The gap between spending and revenue, while large, would be down from more than $744 billion this fiscal year and a record $1.4 trillion in 2009 — a fiscal year that began when President George W. Bush was still in office. Since then, deficits during the Obama years have topped $1 trillion three times.

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Code Switch
8:24 am
Tue March 4, 2014

Where Did All The Female Rappers Go?

Nicki Minaj's commercial success over the last decade has stood as an exception to the unwritten rule that women rappers no longer have a place among elite artists.
Mike Coppola Getty Images

Originally published on Tue March 4, 2014 1:40 pm

This piece comes to us from Erik Nielson, an assistant professor at the University of Richmond. He teaches classes on hip-hop culture and African American literature.

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The Two-Way
8:23 am
Tue March 4, 2014

$2 Million Settlement Closes Ohio's 'Caged Kids' Case

Down this road is the home in northern Ohio where 11 children endured abuses such as being forced to sleep in cages. They were rescued in 2005.
Jamie-Andrea Yanak AP

Originally published on Tue March 4, 2014 8:26 am

A notorious story that became known as the "caged kids" case after 11 young children were rescued from an Ohio home nearly a decade ago has gotten to its final chapter.

The 11 victims have reached a $2 million settlement with Ohio's Stark County where three of them had lived before being placed in the home of Michael and Sharen Gravelle, where the adoptive parents forced the children to sleep in cages.

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The Salt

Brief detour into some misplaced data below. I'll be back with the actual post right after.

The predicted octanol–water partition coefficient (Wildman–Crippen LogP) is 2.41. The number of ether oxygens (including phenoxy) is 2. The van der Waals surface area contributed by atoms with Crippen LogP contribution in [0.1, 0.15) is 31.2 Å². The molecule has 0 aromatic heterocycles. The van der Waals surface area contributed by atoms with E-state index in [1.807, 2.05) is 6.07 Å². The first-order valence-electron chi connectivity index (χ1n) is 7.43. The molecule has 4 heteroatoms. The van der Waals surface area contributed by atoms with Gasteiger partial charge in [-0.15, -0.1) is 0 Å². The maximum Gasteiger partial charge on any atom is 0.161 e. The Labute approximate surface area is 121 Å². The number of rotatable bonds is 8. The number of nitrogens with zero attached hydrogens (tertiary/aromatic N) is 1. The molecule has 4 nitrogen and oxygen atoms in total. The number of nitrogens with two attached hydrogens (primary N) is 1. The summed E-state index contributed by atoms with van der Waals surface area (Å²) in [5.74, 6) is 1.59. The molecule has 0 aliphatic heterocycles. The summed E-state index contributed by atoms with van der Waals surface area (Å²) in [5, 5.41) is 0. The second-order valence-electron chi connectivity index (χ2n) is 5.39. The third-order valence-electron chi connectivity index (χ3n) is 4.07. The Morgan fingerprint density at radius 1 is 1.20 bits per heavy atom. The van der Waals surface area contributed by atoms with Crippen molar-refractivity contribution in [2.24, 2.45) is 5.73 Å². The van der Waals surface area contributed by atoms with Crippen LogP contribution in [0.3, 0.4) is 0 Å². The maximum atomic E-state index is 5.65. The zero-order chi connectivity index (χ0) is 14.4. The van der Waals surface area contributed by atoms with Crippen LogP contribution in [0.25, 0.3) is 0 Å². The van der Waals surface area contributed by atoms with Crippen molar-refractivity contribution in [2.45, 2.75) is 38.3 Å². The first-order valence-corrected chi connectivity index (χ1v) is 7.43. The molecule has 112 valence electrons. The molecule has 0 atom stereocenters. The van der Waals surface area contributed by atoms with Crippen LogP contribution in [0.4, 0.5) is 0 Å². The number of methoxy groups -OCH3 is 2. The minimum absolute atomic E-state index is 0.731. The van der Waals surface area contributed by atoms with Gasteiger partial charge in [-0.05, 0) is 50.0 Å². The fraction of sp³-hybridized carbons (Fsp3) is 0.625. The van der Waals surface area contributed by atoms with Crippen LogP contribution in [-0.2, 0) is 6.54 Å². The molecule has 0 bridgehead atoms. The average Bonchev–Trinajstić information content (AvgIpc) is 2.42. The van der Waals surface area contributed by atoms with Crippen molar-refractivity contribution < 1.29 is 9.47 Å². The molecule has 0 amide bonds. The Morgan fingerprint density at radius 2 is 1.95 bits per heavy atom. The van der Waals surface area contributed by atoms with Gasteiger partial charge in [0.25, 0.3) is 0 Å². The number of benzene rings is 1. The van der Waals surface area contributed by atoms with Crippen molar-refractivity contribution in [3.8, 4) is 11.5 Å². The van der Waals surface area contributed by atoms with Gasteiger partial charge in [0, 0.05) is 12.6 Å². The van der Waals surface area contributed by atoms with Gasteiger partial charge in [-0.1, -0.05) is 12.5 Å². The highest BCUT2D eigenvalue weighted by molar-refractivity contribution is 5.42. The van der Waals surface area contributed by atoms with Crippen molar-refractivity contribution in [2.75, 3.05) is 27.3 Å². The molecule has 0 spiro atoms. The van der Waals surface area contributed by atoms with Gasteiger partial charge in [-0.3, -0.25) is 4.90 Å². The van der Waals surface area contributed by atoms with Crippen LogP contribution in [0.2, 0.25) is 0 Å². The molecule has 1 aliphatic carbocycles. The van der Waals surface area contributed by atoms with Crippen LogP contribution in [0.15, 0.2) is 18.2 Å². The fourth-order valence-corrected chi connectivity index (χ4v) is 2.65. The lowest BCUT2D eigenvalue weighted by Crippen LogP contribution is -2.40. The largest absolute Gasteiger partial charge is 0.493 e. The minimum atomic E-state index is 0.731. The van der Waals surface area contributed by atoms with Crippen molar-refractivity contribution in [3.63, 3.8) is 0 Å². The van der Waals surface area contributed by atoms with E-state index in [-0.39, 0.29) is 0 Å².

8:22 am
Tue March 4, 2014

Our Supercomputer Overlord Is Now Running A Food Truck

Watson's culinary concoctions were served up from an IBM food truck at a tech conference in Las Vegas last week. Next stop: Austin.
IBM Research/Flickr

Originally published on Mon March 10, 2014 9:55 am

These days, there's a lot of pressure on chefs to think up the most fantastical, cutting-edge dishes. We live in an age of cronuts, PB&J fries and pecan pie potato chips.

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The Two-Way
8:20 am
Tue March 4, 2014

Kentucky Won't Appeal Order To Recognize Same-Sex Marriages

Kentucky Attorney General Jack Conway, pictured in January 2013, said that appealing the judge's order "would be defending discrimination."
Roger Alford AP

Originally published on Tue March 4, 2014 9:40 am

"Kentucky Attorney General Jack Conway will not appeal a federal judge's order that the state must recognize out-of-state same-sex marriages," NPR member station WFPL reports from Louisville.

"From a constitutional perspective, Judge Heyburn got it right," Conway said in announcing his decision on Tuesday, the station adds.

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The Two-Way
7:55 am
Tue March 4, 2014

Nepal Cracks Down On Messy Everest Climbers

A Nepalese Sherpa collecting garbage, left by climbers, at an altitude of 26,250 feet during a special Everest clean-up expedition.
AFP AFP/Getty Images

Originally published on Tue March 4, 2014 9:08 am

As Everest climbing season gets started this week, Nepal is enforcing a rule for scaling the world's tallest mountain that might sound like it came from your mother: Pick up after yourself.

While it's technically not a new rule, it has rarely if ever been enforced.